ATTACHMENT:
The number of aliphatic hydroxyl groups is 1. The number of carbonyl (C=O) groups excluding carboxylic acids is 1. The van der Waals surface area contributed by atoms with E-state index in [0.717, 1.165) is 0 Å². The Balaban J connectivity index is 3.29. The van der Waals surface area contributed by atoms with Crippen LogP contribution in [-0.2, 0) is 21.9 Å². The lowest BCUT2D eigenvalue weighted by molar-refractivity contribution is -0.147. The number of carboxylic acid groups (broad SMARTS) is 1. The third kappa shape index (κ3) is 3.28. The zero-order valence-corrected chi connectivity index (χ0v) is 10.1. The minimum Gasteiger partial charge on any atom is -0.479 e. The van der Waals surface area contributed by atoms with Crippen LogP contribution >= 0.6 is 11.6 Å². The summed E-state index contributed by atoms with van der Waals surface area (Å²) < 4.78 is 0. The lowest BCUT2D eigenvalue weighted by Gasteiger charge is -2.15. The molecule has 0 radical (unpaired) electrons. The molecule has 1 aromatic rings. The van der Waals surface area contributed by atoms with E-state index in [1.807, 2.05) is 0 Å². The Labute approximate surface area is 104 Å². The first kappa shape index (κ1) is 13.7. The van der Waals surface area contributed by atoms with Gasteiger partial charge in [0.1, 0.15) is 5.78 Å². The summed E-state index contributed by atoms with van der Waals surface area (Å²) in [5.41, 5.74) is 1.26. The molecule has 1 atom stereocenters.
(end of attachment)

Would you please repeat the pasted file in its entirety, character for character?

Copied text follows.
The number of aliphatic hydroxyl groups is 1. The number of carbonyl (C=O) groups excluding carboxylic acids is 1. The van der Waals surface area contributed by atoms with E-state index in [0.717, 1.165) is 0 Å². The Balaban J connectivity index is 3.29. The van der Waals surface area contributed by atoms with Crippen LogP contribution in [-0.2, 0) is 21.9 Å². The lowest BCUT2D eigenvalue weighted by molar-refractivity contribution is -0.147. The number of carboxylic acid groups (broad SMARTS) is 1. The third kappa shape index (κ3) is 3.28. The zero-order valence-corrected chi connectivity index (χ0v) is 10.1. The minimum Gasteiger partial charge on any atom is -0.479 e. The van der Waals surface area contributed by atoms with Crippen LogP contribution >= 0.6 is 11.6 Å². The summed E-state index contributed by atoms with van der Waals surface area (Å²) < 4.78 is 0. The lowest BCUT2D eigenvalue weighted by Gasteiger charge is -2.15. The molecule has 0 radical (unpaired) electrons. The molecule has 1 aromatic rings. The van der Waals surface area contributed by atoms with E-state index in [1.807, 2.05) is 0 Å². The Labute approximate surface area is 104 Å². The first kappa shape index (κ1) is 13.7. The van der Waals surface area contributed by atoms with Gasteiger partial charge in [0.1, 0.15) is 5.78 Å². The summed E-state index contributed by atoms with van der Waals surface area (Å²) in [5.41, 5.74) is 1.26. The molecule has 1 atom stereocenters.